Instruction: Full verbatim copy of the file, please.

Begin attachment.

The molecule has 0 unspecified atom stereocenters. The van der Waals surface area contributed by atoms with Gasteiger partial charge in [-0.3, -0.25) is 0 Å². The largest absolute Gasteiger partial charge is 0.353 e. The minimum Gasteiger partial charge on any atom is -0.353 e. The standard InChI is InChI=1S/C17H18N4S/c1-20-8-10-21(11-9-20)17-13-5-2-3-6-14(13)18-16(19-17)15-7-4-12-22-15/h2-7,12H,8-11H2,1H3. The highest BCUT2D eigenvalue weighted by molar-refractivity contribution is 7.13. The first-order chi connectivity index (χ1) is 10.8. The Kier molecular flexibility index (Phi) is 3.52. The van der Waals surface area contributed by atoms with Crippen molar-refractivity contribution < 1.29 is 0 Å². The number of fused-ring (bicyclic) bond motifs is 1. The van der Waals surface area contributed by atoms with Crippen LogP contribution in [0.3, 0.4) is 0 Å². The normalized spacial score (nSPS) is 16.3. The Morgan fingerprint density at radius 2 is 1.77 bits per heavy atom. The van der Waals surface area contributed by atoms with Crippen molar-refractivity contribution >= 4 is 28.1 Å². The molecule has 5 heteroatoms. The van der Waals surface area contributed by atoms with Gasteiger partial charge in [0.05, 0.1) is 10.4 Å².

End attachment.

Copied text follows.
The molecule has 0 unspecified atom stereocenters. The van der Waals surface area contributed by atoms with Gasteiger partial charge in [-0.3, -0.25) is 0 Å². The largest absolute Gasteiger partial charge is 0.353 e. The minimum Gasteiger partial charge on any atom is -0.353 e. The standard InChI is InChI=1S/C17H18N4S/c1-20-8-10-21(11-9-20)17-13-5-2-3-6-14(13)18-16(19-17)15-7-4-12-22-15/h2-7,12H,8-11H2,1H3. The highest BCUT2D eigenvalue weighted by molar-refractivity contribution is 7.13. The first-order chi connectivity index (χ1) is 10.8. The Kier molecular flexibility index (Phi) is 3.52. The van der Waals surface area contributed by atoms with Crippen molar-refractivity contribution < 1.29 is 0 Å². The number of fused-ring (bicyclic) bond motifs is 1. The van der Waals surface area contributed by atoms with Crippen LogP contribution in [0.3, 0.4) is 0 Å². The normalized spacial score (nSPS) is 16.3. The Morgan fingerprint density at radius 2 is 1.77 bits per heavy atom. The van der Waals surface area contributed by atoms with Crippen molar-refractivity contribution >= 4 is 28.1 Å². The molecule has 5 heteroatoms. The van der Waals surface area contributed by atoms with Gasteiger partial charge in [0.05, 0.1) is 10.4 Å².